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Voluntary Planning Agreements: Useful Strategy for Developers

Posted 07 December 2015

Category: Planning Approvals

Voluntary Planning Agreements involve developers making agreed contributions to councils and other consent authorities, which can be applied to public purposes. The way in which contributions are made vary widely, as do the benefits received by developers in return.

For example:

  • The contributions made by developers can take various forms, including allocation of land, carrying out public works or making monetary contributions. The timing of these contributions can also be flexible.
  • Councils and other consent authorities apply these contributions to a wide range of public purposes, including provision of transport and other infrastructure, provision of recreational and other community facilities, environmental measures, heritage protection and affordable housing. Considerable flexibility applies, e.g. these benefits need not be provided immediately or in direct connection with the land to be developed.
  • Benefits to developers can range from concessions from planning requirements, such as increased floor space ratios or substitution for other contributions, e.g. section 94 contributions.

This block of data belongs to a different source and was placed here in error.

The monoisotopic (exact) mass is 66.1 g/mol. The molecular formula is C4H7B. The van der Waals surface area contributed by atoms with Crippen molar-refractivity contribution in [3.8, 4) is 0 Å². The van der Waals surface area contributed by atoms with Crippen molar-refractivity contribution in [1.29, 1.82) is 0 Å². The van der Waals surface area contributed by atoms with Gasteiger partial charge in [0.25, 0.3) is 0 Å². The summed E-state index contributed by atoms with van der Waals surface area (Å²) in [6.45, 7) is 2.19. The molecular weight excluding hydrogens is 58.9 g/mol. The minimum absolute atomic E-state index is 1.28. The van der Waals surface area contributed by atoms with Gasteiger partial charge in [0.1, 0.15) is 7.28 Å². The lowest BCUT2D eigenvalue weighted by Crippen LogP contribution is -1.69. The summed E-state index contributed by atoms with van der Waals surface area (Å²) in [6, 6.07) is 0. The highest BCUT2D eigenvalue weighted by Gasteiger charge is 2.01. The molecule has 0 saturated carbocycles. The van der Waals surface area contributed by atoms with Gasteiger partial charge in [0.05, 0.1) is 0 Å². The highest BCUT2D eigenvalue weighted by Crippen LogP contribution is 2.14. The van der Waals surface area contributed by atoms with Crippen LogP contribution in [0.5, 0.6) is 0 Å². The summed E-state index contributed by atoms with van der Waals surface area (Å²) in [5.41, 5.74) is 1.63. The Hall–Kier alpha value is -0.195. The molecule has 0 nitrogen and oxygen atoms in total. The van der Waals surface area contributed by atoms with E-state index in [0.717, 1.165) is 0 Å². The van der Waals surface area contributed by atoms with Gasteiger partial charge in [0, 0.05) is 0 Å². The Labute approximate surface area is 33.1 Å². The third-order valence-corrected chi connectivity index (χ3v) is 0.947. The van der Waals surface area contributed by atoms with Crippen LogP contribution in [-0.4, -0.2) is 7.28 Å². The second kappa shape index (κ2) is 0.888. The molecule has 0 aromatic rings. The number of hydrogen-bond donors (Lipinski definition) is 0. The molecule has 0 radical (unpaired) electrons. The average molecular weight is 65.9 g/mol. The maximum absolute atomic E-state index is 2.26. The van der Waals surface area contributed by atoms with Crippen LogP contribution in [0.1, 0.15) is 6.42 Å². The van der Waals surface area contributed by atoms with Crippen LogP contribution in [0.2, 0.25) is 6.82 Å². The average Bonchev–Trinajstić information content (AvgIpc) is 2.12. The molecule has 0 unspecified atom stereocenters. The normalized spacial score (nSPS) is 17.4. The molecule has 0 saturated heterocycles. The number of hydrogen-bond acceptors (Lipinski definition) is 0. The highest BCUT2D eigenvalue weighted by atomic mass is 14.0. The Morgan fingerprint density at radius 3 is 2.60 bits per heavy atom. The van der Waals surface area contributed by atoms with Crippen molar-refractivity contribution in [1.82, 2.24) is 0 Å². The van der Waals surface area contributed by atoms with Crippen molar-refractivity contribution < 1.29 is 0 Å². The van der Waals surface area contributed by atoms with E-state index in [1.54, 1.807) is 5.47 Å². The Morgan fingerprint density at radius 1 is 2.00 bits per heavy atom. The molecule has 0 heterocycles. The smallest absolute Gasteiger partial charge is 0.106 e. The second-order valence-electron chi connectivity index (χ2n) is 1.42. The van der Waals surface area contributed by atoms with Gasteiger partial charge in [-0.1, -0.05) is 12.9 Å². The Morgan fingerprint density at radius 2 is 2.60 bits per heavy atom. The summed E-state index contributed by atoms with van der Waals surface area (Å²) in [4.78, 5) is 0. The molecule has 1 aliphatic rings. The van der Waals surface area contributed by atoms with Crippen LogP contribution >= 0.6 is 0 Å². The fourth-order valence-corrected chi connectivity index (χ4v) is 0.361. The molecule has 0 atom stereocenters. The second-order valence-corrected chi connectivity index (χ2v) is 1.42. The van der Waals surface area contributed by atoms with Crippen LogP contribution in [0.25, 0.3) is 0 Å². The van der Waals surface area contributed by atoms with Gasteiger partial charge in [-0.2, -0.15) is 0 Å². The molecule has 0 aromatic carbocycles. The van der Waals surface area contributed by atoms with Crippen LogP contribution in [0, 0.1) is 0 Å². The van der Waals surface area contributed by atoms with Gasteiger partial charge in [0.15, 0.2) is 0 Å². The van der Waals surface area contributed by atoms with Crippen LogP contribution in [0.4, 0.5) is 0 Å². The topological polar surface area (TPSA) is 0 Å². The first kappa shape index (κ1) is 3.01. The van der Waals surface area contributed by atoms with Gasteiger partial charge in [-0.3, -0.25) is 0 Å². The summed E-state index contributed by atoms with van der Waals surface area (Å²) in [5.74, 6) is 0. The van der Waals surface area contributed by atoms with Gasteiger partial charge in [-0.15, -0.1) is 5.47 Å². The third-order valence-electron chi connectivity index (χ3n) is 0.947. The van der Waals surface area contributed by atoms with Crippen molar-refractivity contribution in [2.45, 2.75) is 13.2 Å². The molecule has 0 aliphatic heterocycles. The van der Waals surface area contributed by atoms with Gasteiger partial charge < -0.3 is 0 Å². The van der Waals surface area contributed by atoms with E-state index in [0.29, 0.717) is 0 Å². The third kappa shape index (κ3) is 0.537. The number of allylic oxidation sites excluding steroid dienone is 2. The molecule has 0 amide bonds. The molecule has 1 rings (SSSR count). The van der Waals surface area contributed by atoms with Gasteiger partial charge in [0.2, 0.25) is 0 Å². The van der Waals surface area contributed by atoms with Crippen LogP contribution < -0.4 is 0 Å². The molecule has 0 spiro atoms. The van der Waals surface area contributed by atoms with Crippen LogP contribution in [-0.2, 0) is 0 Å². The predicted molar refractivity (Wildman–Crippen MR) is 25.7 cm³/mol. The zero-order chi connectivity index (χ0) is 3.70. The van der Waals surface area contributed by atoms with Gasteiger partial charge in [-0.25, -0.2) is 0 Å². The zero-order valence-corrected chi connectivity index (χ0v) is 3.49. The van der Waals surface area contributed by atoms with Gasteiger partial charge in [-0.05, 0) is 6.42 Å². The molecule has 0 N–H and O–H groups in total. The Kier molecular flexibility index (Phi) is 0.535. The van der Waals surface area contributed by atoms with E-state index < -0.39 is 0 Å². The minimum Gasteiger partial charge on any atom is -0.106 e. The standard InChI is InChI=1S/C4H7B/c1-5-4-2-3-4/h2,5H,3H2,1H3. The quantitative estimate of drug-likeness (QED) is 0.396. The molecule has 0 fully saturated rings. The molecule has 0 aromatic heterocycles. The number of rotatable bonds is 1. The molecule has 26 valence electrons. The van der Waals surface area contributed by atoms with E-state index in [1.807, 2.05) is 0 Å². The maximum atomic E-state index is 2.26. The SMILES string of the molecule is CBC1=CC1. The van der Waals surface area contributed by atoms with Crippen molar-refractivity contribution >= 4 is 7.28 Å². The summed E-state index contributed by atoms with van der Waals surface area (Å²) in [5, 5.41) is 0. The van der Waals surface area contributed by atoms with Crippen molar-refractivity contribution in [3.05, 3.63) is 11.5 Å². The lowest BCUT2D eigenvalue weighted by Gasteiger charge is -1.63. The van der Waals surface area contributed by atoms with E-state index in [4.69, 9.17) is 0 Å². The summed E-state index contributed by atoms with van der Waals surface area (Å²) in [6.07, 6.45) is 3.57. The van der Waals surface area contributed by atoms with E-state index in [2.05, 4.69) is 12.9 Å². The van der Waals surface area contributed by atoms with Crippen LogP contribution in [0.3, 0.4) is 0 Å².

Despite VPAs having been an available option now for more than 10 years, they still attract some controversy. Most see VPAs as a useful tool for councils, developers and those advising them, providing scope for developer contributions to be made in a flexible and practical way, facilitating both development and public benefit from developer contributions. Others have concerns that some councils may be using VPAs to increase revenues, by requiring contributions for changes which should have been made using normal planning processes. That debate is largely moot, as VPAs seem to be here to stay, having been used for numerous developments of greatly varying size and complexity.

There are some issues when considering a VPA. In particular, VPAs are subject to legislative requirements and council policies. An effective VPA needs to be properly drafted and contain provisions consistent with legal requirements and Council’s expectations.

Developers faced with planning restrictions, such as maximum floor space ratios, undermining the practicality or cost effectiveness of a development, should consider whether a VPA may be the solution.

We have experience in relation to these issues and would be pleased to assist.

***The information contained in this article is general information only and not legal advice. The currency, accuracy and completeness of this article (and its contents) should be checked by obtaining independent legal advice before you take any action or otherwise rely upon its contents in any way.

Bannermans Lawyers

Published 07 December 2015

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